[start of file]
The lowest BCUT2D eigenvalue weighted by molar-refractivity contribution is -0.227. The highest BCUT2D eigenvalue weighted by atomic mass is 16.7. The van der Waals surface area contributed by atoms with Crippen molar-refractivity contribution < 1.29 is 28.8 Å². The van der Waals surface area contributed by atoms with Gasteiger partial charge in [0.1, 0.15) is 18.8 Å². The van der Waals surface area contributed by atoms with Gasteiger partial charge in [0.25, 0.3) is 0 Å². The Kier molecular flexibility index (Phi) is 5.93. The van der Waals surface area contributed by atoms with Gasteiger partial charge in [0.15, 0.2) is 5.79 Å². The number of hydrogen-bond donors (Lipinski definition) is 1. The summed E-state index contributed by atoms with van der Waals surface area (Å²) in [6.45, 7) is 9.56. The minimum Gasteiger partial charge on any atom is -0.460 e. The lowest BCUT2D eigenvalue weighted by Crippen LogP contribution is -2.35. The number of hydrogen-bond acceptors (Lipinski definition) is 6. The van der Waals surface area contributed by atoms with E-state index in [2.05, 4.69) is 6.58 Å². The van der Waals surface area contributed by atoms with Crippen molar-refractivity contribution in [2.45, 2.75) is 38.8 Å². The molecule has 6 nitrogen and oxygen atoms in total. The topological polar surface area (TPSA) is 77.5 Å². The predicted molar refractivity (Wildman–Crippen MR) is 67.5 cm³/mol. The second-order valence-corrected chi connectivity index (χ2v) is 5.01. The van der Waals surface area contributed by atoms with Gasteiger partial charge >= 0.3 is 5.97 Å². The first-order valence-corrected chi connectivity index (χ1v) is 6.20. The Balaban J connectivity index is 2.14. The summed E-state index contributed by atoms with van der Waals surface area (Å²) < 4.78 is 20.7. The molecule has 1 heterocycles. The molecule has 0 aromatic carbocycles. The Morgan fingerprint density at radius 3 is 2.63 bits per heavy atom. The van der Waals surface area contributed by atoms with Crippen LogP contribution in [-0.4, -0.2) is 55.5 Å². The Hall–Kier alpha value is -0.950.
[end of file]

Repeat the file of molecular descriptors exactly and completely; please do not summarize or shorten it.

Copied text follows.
The lowest BCUT2D eigenvalue weighted by molar-refractivity contribution is -0.227. The highest BCUT2D eigenvalue weighted by atomic mass is 16.7. The van der Waals surface area contributed by atoms with Crippen molar-refractivity contribution < 1.29 is 28.8 Å². The van der Waals surface area contributed by atoms with Gasteiger partial charge in [0.1, 0.15) is 18.8 Å². The van der Waals surface area contributed by atoms with Gasteiger partial charge in [0.25, 0.3) is 0 Å². The Kier molecular flexibility index (Phi) is 5.93. The van der Waals surface area contributed by atoms with Gasteiger partial charge in [0.15, 0.2) is 5.79 Å². The number of hydrogen-bond donors (Lipinski definition) is 1. The summed E-state index contributed by atoms with van der Waals surface area (Å²) in [6.45, 7) is 9.56. The minimum Gasteiger partial charge on any atom is -0.460 e. The lowest BCUT2D eigenvalue weighted by Crippen LogP contribution is -2.35. The number of hydrogen-bond acceptors (Lipinski definition) is 6. The van der Waals surface area contributed by atoms with E-state index in [2.05, 4.69) is 6.58 Å². The van der Waals surface area contributed by atoms with Crippen molar-refractivity contribution in [2.45, 2.75) is 38.8 Å². The molecule has 6 nitrogen and oxygen atoms in total. The topological polar surface area (TPSA) is 77.5 Å². The predicted molar refractivity (Wildman–Crippen MR) is 67.5 cm³/mol. The second-order valence-corrected chi connectivity index (χ2v) is 5.01. The van der Waals surface area contributed by atoms with Gasteiger partial charge >= 0.3 is 5.97 Å². The first-order valence-corrected chi connectivity index (χ1v) is 6.20. The Balaban J connectivity index is 2.14. The summed E-state index contributed by atoms with van der Waals surface area (Å²) < 4.78 is 20.7. The molecule has 1 heterocycles. The molecule has 0 aromatic carbocycles. The Morgan fingerprint density at radius 3 is 2.63 bits per heavy atom. The van der Waals surface area contributed by atoms with Crippen LogP contribution in [-0.4, -0.2) is 55.5 Å². The Hall–Kier alpha value is -0.950.